Pray for Peace

Elle Metz

Young Alumni Programs Manager

Today marks the 12th anniversary of the September 11th attacks on the United States. This event, the ensuing violence in the Middle East and the constant threat of terrorism has defined our generation. We were young when this started. This is the world we grew up in. This is the world we are now responsible for.

As we look back on the tragedy of September 11th, we are unfortunately faced with another tragedy – the crisis in Syria. The violence in our world isn’t ending. Twelve years ago, we were the victims of an evil disregard for the sanctity of human life. Today, the Syrian people are being victimized by their own violent government. And every day, across the globe, innocent people are hurt and violated. We should not avert our eyes from them, but instead realize that we, too, know the pain of unwarranted attacks. The pain of losing loved ones. The pain of seeing evil in our world.

I hope this realization will increase our empathy for those who are still under attack around the world – those who must live under constant threat of violence and whose basic human rights are violated. Watching President Obama’s speech last night, I realized there is no easy solution to this situation. Do we do nothing or do we attack? Is violence justified? What are we willing to sacrifice?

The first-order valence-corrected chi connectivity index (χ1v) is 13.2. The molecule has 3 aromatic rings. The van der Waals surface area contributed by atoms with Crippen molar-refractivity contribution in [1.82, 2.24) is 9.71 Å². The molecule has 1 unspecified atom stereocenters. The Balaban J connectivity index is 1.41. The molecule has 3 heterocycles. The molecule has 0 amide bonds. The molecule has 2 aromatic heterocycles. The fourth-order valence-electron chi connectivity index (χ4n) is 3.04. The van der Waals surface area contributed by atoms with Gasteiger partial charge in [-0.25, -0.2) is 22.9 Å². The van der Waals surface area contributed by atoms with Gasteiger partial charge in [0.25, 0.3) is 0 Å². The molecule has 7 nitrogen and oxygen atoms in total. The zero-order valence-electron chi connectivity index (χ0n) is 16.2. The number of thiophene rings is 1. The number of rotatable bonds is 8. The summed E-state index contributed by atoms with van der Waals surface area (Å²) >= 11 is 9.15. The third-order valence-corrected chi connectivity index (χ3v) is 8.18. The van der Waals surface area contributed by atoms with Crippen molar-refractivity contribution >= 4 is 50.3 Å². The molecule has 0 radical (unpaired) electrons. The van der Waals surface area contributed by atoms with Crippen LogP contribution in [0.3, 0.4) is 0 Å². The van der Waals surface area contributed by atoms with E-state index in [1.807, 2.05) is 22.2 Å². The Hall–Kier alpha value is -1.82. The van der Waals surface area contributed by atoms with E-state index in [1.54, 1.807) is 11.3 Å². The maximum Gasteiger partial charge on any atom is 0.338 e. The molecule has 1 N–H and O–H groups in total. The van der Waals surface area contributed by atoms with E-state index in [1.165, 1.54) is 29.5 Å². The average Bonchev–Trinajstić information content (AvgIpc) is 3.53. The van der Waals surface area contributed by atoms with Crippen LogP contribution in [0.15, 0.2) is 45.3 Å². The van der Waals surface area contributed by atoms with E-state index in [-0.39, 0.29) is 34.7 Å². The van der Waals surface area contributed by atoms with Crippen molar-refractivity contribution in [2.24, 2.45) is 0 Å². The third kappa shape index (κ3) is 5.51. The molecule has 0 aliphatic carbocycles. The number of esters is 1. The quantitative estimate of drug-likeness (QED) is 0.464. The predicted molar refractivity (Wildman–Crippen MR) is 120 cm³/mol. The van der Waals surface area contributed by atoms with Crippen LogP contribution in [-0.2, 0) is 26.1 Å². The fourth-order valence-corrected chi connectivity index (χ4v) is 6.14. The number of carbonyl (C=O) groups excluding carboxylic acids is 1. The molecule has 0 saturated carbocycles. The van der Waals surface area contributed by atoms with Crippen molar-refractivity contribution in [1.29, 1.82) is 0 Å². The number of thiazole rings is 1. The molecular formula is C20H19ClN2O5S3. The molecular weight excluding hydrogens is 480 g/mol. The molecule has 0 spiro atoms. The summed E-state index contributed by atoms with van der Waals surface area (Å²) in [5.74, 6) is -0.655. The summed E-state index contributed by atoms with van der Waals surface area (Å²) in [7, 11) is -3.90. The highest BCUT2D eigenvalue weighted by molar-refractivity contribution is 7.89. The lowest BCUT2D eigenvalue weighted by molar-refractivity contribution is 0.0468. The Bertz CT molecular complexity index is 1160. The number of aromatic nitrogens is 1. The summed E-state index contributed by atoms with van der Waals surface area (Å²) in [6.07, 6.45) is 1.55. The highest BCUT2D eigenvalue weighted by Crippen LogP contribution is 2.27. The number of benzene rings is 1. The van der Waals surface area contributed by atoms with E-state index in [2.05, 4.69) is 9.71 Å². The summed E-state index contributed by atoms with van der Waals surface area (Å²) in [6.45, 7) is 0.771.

I do not envy President Obama and the world’s leaders their decision. I do think the President made a vital point, though, when he explained: “Terrible things happen across the globe, and it is beyond our means to right every wrong. But when, with modest effort and risk, we can stop children from being gassed to death, and thereby make our own children safer over the long run, I believe we should act. That’s what makes America different. That’s what makes us exceptional. With humility, but with resolve, let us never lose sight of that essential truth.”

America holds itself to a higher standard. We expect courage in the face of moral violations. I think each of us can take this to heart in our daily lives. Have courage. Do what is right. Your actions may not solve atrocities taking place across the globe, but they will nonetheless improve this world. They will reduce the hatred that we too often see. The hatred that leads to all this violence.

As a Catholic institution, Notre Dame joins with Pope Francis in a call for peace in Syria and around the world. This past Saturday, September 7th, the University participated in a day of fasting and prayer for peace. A number of prayer services and events were held across campus.

As we look back on September 11th, we keep all those affected by the tragedy in our hearts. As we wait to see how America will respond to Syria, we pray for an end to and for the victims of the violence. We pray for those who act out of evil – that they may see how wrong they are. And let’s also pray for ourselves so that we may have the strength to end hatred and anger in our own lives and thus bring about a more peaceful world.


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